SILVER SPRING, Md., Dec. 1, 2016 /PRNewswire-USNewswire/ -- You—or a loved one—feel depressed. Then very excited, or even "hyper." Then depressed again. These ups and downs can be a sign of bipolar disorder, a brain disorder.
Though there is no cure for this disorder, medications approved by the U.S. Food and Drug Administration can treat symptoms and help you feel better. Symptoms Bipolar disorder can be present even if symptoms do not appear extreme. There is more than one type of bipolar disorder: bipolar I disorder and bipolar II disorder. Bipolar I disorder (also known as manic-depressive illness) causes unusual shifts in mood, energy, activity levels, and the lack of ability to do everyday tasks. Symptoms include periods of depression alternating with periods of energized behavior (called "mania" or "manic episodes"). In the second type of this disorder, called bipolar II disorder, a person with a less severe manic episode (called "hypomania") may be productive and may not feel like anything is wrong. But this hypomania can then switch to major depressive episodes. So diagnosis is important. Symptoms of depression include:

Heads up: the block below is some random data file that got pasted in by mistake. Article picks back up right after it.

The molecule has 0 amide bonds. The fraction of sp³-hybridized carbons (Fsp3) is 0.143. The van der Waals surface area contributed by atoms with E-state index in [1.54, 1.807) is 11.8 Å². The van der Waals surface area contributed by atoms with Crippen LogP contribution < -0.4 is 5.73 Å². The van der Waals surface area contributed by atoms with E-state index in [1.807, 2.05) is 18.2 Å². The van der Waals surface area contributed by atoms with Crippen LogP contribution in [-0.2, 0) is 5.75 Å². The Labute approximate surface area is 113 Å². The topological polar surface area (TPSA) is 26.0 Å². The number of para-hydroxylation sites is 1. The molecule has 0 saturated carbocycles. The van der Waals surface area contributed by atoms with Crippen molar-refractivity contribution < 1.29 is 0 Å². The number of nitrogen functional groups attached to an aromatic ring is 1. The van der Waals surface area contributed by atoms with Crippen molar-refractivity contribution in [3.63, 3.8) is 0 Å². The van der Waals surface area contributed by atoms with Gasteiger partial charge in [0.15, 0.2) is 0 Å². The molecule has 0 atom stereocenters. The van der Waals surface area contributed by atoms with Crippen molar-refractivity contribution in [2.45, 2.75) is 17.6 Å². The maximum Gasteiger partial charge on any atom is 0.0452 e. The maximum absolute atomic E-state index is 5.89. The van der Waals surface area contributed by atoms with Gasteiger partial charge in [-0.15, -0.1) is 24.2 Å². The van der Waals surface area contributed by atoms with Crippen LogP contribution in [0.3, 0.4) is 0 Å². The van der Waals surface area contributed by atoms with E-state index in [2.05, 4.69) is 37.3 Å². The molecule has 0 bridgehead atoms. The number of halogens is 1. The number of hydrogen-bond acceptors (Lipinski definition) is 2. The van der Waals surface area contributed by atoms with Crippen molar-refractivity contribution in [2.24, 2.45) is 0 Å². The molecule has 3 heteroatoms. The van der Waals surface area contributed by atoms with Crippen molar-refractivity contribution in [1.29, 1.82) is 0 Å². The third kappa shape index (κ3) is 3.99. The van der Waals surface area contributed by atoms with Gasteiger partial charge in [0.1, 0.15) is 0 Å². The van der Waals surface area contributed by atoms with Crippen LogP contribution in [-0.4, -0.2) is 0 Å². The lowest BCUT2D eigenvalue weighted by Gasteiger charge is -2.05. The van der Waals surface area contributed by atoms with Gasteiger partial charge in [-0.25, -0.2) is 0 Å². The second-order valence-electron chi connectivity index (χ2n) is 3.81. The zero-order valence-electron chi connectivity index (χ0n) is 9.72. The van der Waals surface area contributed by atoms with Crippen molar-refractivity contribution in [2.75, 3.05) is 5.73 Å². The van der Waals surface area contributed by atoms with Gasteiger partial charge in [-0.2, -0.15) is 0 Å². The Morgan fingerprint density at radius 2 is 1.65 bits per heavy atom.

Feeling very sad or hopeless
Not having energy
Feeling like you can't enjoy anything
Thinking about death or suicide
Symptoms of mania include:
An elevated or irritable mood
Increased activity and restlessness
Racing thoughts or talking fast
A decreased need for sleep
"People experiencing mania also can engage in impulsive behavior such as buying sprees and other risky behaviors," says Mitchell Mathis, M.D., director of the Division of Psychiatry Products at the FDA. "This behavior is unusual for the person and can be dangerous." What to Do if You Suspect Bipolar Disorder If you suspect you have a bipolar disorder, you should be evaluated by a mental health professional.